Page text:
"Talking to parents, previously they wouldn't even have considered looking overseas for their children's educations," says Thompson, "but that kind of price gap makes a massive difference." Ian Whalley, whose son is studying in the Netherlands, admits as much: "The cost makes it much more attractive than the UK."

Students get a lot for their money in terms of career prospects, too. Thompson claims that 97 per cent of Stenden graduates are in employment four months after graduation: "I didn't believe it so I went out and checked it several times, and the figures are accurate." It's a view supported by Timo Timmerman, dean of Nyenrode New Business School. "Graduates are easily accepted onto all major Masters programmes and obtain traineeships and jobs without much difficulty," he says. "Some students are also successful in starting businesses."

But before they graduate there's all that time among the gold and smoke (and a few tulips, admittedly) for students to enjoy. Dutch society has a lot to offer beyond the obvious "charms" of Amsterdam and the ubiquitous bicycle ("Everyone is always on their bikes, rain, snow, whatever!" says Booker, laughing). "Dutch people are very laid back; nothing is a bother and they'll accept everyone," she adds, a view that Timmerman shares. "Outside the classroom, students will experience a vibrant social environment and typically a tolerant society that's receptive to English speakers."

All in all, it's hard to see why students wouldn't want to give the Netherlands a chance, says Thompson, who finds that once students take the plunge they quickly grow in confidence. "We've seen that it really broadens the minds and the career opportunities of graduates," he says. Ward agrees: "Students who come here want to develop themselves and better themselves. It's not just about getting an education and moving on."

And if that's not enough? Consider Salma Ali's first experience of Holland. "I came to Amsterdam for a small holiday and I saw the street cleaners dancing," says the Amsterdam University College student, "so I thought [this] couldn't be a bad place."

'Living in a foreign land changes you'

Taran Carter, originally from Sheffield, began an international business management studies course at HAN University of Applied Sciences in January.

"When I was looking into universities I didn't know where I wanted to go or even what I wanted to do. I read an article about UK students going abroad and thought, 'Why not apply?' I didn't know a lot about Holland: I'd been to Amsterdam and that was it!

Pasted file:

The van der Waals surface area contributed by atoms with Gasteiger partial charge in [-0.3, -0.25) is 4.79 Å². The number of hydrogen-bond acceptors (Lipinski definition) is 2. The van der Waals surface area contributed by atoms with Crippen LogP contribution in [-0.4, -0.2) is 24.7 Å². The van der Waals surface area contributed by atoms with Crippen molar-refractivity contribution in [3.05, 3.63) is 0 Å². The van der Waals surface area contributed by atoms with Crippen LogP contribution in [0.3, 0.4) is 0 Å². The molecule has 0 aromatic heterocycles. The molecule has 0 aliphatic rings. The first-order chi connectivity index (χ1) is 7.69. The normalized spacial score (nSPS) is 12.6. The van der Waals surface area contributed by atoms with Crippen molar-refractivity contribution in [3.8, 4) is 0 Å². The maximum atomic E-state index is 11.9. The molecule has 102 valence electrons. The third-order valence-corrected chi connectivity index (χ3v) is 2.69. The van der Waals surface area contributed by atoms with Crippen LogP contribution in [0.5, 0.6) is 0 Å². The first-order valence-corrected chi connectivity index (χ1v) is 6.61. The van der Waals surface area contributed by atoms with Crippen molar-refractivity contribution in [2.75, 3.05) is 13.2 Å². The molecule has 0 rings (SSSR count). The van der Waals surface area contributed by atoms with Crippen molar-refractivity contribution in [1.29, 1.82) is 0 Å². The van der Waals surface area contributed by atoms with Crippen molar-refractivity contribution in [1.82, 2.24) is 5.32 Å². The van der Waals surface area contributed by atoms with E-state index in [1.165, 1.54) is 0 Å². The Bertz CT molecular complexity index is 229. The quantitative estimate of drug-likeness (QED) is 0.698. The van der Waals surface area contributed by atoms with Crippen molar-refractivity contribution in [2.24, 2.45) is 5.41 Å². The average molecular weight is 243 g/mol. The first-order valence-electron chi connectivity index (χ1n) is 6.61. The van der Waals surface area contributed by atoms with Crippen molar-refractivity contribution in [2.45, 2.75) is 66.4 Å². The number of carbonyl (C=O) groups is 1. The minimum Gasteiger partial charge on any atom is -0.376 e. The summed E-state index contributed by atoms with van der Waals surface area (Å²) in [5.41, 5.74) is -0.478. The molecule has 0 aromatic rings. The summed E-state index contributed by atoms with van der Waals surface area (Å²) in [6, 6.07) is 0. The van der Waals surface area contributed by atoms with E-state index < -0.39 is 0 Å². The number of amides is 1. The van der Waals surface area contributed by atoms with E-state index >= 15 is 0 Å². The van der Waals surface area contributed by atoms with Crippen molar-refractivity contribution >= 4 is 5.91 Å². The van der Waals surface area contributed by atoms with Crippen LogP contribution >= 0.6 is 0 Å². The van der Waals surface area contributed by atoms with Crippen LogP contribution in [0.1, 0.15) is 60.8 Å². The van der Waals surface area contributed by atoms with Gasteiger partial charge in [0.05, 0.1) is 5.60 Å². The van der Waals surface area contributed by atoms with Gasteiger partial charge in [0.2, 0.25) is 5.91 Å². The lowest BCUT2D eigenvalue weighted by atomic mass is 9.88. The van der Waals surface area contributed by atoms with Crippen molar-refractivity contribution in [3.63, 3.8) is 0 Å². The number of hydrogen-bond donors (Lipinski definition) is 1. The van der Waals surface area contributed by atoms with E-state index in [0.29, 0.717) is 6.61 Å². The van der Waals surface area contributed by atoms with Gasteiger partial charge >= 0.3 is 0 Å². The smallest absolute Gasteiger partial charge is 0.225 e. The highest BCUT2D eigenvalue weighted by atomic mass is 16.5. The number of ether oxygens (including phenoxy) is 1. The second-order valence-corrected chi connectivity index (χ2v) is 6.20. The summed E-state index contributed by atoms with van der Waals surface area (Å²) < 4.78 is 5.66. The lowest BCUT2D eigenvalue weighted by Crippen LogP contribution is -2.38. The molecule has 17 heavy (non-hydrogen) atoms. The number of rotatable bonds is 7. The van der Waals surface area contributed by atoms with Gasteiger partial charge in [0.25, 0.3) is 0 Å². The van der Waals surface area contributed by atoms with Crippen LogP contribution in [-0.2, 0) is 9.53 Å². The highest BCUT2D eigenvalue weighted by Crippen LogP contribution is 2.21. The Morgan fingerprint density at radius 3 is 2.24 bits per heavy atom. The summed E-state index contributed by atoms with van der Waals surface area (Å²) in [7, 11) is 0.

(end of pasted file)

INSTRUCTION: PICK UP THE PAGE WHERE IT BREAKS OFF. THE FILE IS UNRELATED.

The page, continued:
The way the courses are taught is one of the things that appealed to me. In the UK you don't get much contact with tutors and you're not in the university that much. Here it's a lot more practical, there's a lot of group work and I'm in most days. I learn more and do more. You get the chance to study abroad for a year too, and that was another one of the reasons I came here.

I've been telling all my friends that I didn't expect university to be like this. It feels more like school: smaller classes and lots of group work; and we really get to know our teachers. It's not like someone stands up in a hall and if you miss what they say, you've missed it.

I really thought I'd hate the first week but I loved it, meeting people from all over the world and hearing their stories. I've settled in more quickly than I thought; I worried about communicating but I've found it easier than most. If a Dutch person is speaking English to a Chinese person they can find it hard to understand each other, but as a native English speaker I know what they're trying to say and I'm helping everyone out, which is good.

I've made quite a few friends. In class we know each other really well because we spend so much time together, so we're relaxed outside of class as well and will go out for drinks and things like that. On the first day the uni took everyone on the course to a restaurant, so right away I found people I had things in common with and people I could talk to.

I'd completely recommend it, simply because of the way living in another country changes you – you grow up so quickly. I'd say just go for it if you're interested. I've felt comfortable from the first day. Dutch people are much more friendly than English people, too: you can just have a conversation with someone at the bus stop."